Merchant of Venice Update
4 September 2020
Our planned new production of Shakespeare’s The Merchant of Venice has been postponed due to the Covid 19 pandemic.
We planned this project as a major co-production between five leading regional theatres for Autumn 2020, but one of the theatres has sadly gone into administration, and the pandemic has made it impossible for us to go ahead.
We hope to bring it to the stage at a future date, and are holding the generous donations to the project made by members of the public safely in a Restricted Fund.
The project is a creative response to anti-Semitism in Britain, set in the London of the 1930s – East End, West End and City - directed by our Artistic Director Brigid Larmour, with Tracy Ann Oberman (EastEnders, Friday Night Dinner, Toast of London) in the role of Shylock.
To keep in touch with our plans, please register your interest by emailing:
If you would like to donate to the project, you can do so by heading to our Local Giving Page
All donations will be held safely in a Restricted Fund.
Oberman was inspired to reframe The Merchant of Venice drawing on the family history of her grandmother and uncles, who were on the front line at The Battle of Cable Street as children. The production reimagines Shylock as an East End matriarch, a refugee and survivor from pogroms in Russia, running a small business from a dark and cramped terraced house in Cable Street, trying to give her daughter Jessica a better quality of life. The aristocrats - Portia, Antonio, Lorenzo - are Mosleyites, supporters of the British Union of Fascists. Their playground is piano bars at the Savoy, bias cut silk gowns, white tie and tails.
Tracy Ann Oberman said, “I’ve always wanted to reclaim The Merchant in some way and wanted to see how it would change with a single mother female Shylock. My own great grandma and great aunts were single mothers, widows, left in the East End to run the businesses and the homes which they did with an iron fist. When I spoke about it to Brigid, she instantly got it, and said it gave a brilliant way into the problematic aspects of characters like Antonio and Portia - she saw them as aristocratic young Mosleyites, supporters of the British Union of Fascists led by Oswald Mosley. That led us to an East End Cable Street, with pawn shops and money lending under the counter of shmatter stalls and seamstress jobs, in the weeks leading up to Mosley's Fascist march against ‘The Jew’ in 1936.”
Brigid Larmour said, “The great Polish critic Jan Kott called Shakespeare ‘our contemporary.’ This production brings together Tracy’s powerful stage presence as an actor with her courageous activism, in a story with acute contemporary resonance. Our national sense of pride in the ‘Britain stood alone’ view of 1940 can sometimes makes us forget how much support there was for fascism here in the 30s. It is dangerous to forget.”
Tracy Ann Oberman is an English television, theatre and radio actress. Having trained at the Central School of Speech and Drama, Oberman spent four years with the Royal Shakespeare Company, before joining the National Theatre. Her extensive theatrical background includes appearing with Kenneth Branagh in David Mamet's Edmond, a run in the West End revival of Boeing-Boeing and the National Theatre’s production of Earthquakes in London. She was recently seen performing to sell out audiences in the West End opposite Amanda Holden in Stepping Out and as the lead in Fiddler On The Roof at the Chichester Festival Theatre. Oberman later returned to Chichester Festival Theatre to play a lead, opposite Rufus Hound, in Noel Coward’s Present Laughter. She has also been seen at the Menier Chocolate Factory in Hugh Whitemore’s Pack of Lies, at the Harold Pinter Theatre in Party Time and Celebration as part of the sell out Jamie Lloyd Pinter at the Pinter season of one-act plays on the tenth anniversary of the Nobel Prize winner’s death, and as the lead in new play Mother of Him at The Park Theatre. For this role she was nominated for Best Actress at The Offies. TV credits include Doctor Who, Mistresses, Toast of London, Ricky Gervais’ Netflix hit After Life, and the critically acclaimed Friday Night Dinner, which will soon be returning for its sixth series. It has recently been announced that Tracy Ann will be joining the cast of Russell T Davies’ new Channel 4 drama, Boys, alongside Keeley Hawes, Stephen Fry and Neil Patrick Harris and Sky One’s exciting new drama Code 404 opposite Stephen Graham and Daniel Mays. Both will air later this year. Oberman has performed in more than 600 radio plays. Tracy is also a column contributor for The Guardian and was a regular contributor to the Jewish Chronicle and Red Magazine. As a playwright she has written a number of well received Radio 4 plays, including Bette and Joan and Baby Jane.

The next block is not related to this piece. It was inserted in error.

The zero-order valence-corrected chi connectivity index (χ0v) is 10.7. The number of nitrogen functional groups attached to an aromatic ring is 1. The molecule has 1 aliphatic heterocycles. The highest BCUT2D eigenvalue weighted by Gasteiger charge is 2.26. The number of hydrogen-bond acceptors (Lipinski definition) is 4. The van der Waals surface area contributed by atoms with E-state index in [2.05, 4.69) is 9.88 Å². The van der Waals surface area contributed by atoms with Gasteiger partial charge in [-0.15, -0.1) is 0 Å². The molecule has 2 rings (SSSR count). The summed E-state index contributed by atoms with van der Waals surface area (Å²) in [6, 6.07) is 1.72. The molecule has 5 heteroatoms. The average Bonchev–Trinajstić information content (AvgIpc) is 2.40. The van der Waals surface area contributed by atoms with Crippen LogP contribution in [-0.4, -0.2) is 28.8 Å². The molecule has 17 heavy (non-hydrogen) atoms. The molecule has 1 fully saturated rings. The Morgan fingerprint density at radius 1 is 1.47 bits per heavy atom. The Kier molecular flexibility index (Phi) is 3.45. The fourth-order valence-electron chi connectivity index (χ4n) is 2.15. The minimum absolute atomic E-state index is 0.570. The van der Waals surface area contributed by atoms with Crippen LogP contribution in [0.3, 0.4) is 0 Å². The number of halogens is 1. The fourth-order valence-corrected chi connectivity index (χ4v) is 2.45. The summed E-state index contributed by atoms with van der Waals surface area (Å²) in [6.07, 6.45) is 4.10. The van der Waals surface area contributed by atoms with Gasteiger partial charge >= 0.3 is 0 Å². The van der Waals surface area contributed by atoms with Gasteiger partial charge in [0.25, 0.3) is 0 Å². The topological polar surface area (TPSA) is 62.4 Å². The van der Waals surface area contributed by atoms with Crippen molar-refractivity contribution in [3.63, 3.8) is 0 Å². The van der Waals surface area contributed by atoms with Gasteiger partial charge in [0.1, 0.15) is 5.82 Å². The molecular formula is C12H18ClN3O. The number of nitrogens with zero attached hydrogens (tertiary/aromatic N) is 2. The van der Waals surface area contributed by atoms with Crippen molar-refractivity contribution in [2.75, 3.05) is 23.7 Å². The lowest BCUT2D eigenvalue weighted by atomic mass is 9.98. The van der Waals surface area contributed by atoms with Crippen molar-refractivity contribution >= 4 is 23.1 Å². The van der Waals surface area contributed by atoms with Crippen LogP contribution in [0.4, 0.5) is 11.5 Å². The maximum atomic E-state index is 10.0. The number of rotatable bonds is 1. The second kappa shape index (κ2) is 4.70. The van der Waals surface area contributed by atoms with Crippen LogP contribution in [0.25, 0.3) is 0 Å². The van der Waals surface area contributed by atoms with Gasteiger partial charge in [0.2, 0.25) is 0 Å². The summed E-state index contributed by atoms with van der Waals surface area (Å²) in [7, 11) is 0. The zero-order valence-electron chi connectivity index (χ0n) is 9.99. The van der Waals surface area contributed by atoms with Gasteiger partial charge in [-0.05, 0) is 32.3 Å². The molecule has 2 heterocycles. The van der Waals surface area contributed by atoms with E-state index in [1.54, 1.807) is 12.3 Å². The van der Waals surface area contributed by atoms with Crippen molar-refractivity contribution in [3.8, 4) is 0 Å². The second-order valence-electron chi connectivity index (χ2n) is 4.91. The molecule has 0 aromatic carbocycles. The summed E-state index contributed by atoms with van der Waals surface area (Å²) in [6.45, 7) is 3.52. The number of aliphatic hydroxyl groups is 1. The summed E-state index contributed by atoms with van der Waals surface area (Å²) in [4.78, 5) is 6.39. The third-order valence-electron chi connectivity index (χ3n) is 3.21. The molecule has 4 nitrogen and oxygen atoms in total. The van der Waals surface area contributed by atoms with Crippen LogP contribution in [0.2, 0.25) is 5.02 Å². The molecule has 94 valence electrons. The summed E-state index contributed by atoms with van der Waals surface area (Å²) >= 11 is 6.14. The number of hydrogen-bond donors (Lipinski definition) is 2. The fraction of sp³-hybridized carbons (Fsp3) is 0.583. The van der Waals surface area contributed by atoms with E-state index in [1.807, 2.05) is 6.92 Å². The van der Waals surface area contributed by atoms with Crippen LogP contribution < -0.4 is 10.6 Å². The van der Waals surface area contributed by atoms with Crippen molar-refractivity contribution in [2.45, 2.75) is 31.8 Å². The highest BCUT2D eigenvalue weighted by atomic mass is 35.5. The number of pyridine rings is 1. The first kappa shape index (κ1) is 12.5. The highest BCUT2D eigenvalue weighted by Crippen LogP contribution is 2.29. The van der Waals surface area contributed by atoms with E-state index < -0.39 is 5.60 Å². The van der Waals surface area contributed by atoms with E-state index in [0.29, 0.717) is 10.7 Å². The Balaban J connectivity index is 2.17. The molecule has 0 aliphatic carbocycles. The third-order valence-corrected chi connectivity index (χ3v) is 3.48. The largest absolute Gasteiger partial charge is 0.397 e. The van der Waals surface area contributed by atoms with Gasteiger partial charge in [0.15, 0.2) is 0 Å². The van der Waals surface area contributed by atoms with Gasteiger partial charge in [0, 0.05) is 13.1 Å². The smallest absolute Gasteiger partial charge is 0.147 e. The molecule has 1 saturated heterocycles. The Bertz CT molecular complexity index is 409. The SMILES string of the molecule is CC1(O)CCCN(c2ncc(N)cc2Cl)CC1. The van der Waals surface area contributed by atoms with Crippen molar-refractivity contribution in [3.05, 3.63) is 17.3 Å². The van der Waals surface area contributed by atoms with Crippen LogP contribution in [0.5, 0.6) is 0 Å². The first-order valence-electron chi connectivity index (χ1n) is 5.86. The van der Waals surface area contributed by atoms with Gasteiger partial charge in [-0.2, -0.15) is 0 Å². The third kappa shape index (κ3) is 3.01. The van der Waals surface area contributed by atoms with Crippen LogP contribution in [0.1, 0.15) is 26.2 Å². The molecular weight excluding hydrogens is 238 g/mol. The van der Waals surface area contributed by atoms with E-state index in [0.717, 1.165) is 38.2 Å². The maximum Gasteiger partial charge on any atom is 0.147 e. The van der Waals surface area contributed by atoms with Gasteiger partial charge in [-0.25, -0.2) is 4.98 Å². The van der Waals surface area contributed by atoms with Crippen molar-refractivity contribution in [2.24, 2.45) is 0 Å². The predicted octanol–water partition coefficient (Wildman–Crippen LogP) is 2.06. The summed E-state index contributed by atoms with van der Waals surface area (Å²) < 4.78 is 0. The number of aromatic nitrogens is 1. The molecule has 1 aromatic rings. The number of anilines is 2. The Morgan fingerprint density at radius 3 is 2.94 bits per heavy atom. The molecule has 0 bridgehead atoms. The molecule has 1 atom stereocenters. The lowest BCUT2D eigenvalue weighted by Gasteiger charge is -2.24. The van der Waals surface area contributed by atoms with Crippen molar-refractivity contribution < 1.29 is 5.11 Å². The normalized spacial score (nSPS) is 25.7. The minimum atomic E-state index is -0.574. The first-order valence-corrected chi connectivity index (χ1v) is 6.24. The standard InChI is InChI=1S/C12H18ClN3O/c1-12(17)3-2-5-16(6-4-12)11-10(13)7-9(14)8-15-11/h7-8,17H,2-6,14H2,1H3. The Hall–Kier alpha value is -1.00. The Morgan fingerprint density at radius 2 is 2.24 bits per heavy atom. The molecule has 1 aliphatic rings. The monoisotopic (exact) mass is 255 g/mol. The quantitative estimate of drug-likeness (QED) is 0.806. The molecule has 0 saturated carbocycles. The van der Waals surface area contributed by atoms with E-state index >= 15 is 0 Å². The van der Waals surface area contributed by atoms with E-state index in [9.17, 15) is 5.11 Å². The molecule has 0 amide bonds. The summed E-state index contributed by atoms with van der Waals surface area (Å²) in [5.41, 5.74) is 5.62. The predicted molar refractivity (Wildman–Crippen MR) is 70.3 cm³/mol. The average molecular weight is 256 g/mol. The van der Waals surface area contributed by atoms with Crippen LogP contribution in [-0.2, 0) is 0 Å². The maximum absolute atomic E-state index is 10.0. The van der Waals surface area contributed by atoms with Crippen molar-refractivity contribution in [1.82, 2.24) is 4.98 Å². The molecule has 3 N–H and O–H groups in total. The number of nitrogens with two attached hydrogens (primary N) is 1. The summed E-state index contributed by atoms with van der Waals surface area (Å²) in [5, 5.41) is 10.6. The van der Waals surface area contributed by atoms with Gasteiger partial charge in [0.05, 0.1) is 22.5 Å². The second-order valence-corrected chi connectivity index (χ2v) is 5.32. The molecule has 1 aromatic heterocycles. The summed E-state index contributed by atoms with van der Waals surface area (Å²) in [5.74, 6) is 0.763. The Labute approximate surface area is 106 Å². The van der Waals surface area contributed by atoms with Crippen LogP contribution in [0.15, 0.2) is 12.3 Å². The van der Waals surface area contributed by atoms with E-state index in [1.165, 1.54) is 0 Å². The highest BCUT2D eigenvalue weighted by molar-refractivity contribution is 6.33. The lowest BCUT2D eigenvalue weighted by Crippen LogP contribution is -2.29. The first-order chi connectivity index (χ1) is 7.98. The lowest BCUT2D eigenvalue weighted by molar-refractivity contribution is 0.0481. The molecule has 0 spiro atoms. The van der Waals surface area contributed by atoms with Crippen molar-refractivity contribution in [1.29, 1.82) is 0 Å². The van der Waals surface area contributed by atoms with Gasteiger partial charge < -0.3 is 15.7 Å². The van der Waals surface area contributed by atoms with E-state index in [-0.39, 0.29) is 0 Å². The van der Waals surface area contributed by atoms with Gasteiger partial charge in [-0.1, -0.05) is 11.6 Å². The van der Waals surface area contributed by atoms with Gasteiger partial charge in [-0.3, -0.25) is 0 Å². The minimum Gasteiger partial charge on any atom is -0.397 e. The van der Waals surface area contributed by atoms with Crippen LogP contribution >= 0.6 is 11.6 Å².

Brigid Larmour, an experienced director, producer and dramaturg, is Artistic Director and Chief Executive of Watford Palace Theatre. A text-based director, she has directed numerous Shakespeares, including a recent all-female Much Ado About Nothing at Watford Palace. Other WPT credits include new plays by Timberlake Wertenbaker (Jefferson’s Garden), Gary Owen (Perfect Match, Mrs Reynolds and the Ruffian, We That Are Left), Neil d’Souza (Coming Up), Charlotte Keatley (Our Father), Marks and Gran (Love Me Do, Von Ribbentrop’s Watch) and Gurpreet Kaur Bhatti (Fourteen), as well as plays by Ronald Harwood, Alan Bennett and Alan Ayckbourn, and four pantomimes. She has a track record of supporting diverse voices, and casting women in traditionally male roles in Shakespeare. She championed and directed Charlotte Keatley’s game-changing play My Mother Said I Never Should at Contact Theatre, Manchester in the 80s. From 1998- 2006 she was Artistic Director of West End company Act Productions, and adviser to BBC4 Plays.